One of the most important resources Clavin and Drury came across in their research was Red Cloud’s autobiography, a story taken down by an insightful post master on the Pine Ridge Reservation who heard Red Cloud, then in his 70s, sharing memories of the “old days” with a friend. Recognizing the importance of the stories, the post master started feeding questions to Red Cloud’s friend who in turn shared his responses which the post master wrote down in long hand.
The manuscript ended up in the drawer of the Nebraska Historical Society for 50 years before it was discovered, typed up and put back in a drawer for another 50 years. It was finally printed in a small press run in the 1990s.
“I think the reason people find this book interesting is we have Red Cloud’s own words,” says Clavin. “You don’t really have the Indian point of view previous to the 1870s. There were no tribal historians and no written language. Even if reading a book about the 1820s, what you’re reading about the Indians is still a white man’s point of view.”
“When we came across it and realized it was as close to Red Cloud words that you could get, that was great,” says Clavin. “You’re getting his point of view. When he’s describing the mustangs, or the raid on the Crow, it’s not through the voice of a missionary, but his voice.”
When asked what it was about Red Cloud that made him a good subject for a book, Drury responds, “Innately he was a master military strategist and tactician.”
“He had political foresight,” he adds. “Red Cloud realized not only that he’d have to unite the Lakota, he had to bring in the Arapaho and the Shoshones. They used guerilla warfare. The generals were reeling and had never run up against an Indian who could coordinate three attacks at the same time.”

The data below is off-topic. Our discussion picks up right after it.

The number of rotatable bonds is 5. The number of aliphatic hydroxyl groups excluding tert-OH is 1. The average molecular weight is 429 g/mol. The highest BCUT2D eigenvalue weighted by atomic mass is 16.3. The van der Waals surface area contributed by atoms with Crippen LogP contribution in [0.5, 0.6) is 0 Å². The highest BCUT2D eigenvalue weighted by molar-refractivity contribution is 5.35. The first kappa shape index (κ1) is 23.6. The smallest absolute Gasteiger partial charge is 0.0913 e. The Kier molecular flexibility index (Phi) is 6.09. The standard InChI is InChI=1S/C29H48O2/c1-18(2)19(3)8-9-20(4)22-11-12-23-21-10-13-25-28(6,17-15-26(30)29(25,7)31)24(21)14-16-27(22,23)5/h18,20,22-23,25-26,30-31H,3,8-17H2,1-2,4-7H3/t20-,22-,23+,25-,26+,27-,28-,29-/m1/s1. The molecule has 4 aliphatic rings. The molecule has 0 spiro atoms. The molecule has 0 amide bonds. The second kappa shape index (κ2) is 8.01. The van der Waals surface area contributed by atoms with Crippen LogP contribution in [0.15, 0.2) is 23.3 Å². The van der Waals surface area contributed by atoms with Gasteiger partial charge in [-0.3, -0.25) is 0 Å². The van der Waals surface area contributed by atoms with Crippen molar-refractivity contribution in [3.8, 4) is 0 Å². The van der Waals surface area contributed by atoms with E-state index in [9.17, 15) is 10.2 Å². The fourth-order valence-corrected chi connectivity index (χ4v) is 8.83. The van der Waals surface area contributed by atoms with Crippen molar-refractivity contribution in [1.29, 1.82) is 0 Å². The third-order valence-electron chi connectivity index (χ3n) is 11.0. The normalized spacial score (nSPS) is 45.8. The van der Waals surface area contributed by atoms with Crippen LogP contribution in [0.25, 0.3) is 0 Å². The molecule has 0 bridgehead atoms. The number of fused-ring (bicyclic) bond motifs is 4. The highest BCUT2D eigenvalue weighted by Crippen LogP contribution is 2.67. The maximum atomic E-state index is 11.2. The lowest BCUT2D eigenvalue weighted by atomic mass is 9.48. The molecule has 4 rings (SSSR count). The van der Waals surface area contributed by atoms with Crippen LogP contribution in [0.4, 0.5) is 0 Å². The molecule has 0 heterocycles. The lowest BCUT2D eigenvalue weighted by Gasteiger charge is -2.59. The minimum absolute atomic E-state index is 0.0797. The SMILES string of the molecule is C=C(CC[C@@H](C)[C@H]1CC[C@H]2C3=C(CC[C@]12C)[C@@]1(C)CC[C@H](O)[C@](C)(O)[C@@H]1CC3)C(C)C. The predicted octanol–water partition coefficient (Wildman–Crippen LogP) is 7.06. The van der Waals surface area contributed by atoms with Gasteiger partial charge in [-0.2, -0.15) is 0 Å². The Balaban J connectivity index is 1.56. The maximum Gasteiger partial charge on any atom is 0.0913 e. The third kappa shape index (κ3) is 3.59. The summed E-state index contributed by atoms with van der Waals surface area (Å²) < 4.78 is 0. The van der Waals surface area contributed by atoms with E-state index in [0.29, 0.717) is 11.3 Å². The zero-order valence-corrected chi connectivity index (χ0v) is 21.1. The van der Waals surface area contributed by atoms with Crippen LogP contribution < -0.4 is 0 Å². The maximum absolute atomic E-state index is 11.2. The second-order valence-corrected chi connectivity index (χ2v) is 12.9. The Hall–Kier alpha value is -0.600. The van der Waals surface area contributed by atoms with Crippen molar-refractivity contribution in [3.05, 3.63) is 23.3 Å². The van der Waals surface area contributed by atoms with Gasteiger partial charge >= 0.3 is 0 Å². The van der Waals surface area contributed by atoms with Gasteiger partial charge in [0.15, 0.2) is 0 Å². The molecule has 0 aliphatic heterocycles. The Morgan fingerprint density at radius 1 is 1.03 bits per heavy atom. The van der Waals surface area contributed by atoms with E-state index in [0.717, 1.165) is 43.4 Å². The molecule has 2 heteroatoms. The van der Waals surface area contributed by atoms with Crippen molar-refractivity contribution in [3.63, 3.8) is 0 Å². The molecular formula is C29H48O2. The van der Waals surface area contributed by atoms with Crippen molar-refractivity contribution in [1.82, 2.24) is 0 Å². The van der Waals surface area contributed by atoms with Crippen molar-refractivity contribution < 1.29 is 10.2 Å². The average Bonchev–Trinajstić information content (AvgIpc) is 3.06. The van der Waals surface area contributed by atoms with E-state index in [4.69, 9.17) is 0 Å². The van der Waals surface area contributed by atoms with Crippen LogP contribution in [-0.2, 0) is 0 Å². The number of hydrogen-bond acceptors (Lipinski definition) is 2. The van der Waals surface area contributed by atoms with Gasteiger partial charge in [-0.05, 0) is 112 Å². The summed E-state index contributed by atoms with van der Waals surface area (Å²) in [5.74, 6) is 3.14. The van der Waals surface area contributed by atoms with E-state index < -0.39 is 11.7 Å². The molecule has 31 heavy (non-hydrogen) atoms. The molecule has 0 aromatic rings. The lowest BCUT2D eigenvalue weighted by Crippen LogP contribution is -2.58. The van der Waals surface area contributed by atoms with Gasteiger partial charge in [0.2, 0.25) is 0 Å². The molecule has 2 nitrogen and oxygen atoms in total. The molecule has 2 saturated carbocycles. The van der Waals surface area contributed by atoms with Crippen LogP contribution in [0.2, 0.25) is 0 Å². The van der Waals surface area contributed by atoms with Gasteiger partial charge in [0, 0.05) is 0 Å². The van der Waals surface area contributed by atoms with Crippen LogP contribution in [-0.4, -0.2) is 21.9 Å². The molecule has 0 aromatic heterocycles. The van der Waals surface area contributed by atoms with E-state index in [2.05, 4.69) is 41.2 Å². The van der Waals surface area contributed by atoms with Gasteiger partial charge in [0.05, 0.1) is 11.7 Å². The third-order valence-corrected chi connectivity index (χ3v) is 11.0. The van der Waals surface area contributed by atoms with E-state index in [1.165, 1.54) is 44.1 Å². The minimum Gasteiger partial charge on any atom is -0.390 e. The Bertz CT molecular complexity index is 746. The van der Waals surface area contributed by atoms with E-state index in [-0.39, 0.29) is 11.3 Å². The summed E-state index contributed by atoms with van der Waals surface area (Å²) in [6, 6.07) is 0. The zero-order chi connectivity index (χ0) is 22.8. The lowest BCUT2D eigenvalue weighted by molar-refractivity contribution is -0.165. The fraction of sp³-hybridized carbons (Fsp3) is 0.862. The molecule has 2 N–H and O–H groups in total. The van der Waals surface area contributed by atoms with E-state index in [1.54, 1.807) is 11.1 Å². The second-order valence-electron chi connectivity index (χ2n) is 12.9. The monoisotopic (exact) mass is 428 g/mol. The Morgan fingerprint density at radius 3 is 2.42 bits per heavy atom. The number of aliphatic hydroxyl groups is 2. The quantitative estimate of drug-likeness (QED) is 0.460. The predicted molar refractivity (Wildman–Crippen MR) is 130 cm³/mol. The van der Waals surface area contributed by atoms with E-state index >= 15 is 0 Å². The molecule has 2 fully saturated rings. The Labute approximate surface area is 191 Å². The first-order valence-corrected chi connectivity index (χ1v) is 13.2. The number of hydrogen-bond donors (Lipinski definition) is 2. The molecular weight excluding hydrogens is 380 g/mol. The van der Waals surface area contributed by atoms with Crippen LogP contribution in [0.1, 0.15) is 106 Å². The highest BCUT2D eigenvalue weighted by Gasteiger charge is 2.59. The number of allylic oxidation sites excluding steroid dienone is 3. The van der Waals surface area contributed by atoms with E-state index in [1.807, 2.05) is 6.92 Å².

Inevitably, the book offers a tale of Manifest Destiny and Thomas Jefferson’s prophecy of a United States stretching from ocean to ocean — and that ultimately meant to the indigenous population which was “in the way.”
In the end, did Red Cloud really win? After the war, he went to Washington and signed a treaty giving the Black Hills to his people, but only after the U.S. government burned all their forts to the ground.
But 10 years later gold was discovered in the Black Hills and another U.S. general, George Custer, came to “protect” the miners who were infiltrating the land awarded by the treaty. At this point Red Cloud realized his people would never truly win.
“The white man made me a lot of promises,” he is quoting of saying, “and they only kept one. They promised to take my land, and they took it.”
“Anyone who reads the book can see how the mighty have fallen,” notes Clavin. “The Pine Ridge Reservation is an appalling place to be. Unemployment is 80 percent and the population is totally dependent on the U.S. government.”
“This is Manifest Destiny in action,” says Clavin. “We broke it now we own it.”
Tom Clavin talks about “The Heart of Everything That Is” this Friday, November 22 at 7 p.m. at the Shelter Island Library, 37 North Ferry Road. Call 749-0042 for details. Books will be available for sale and signing.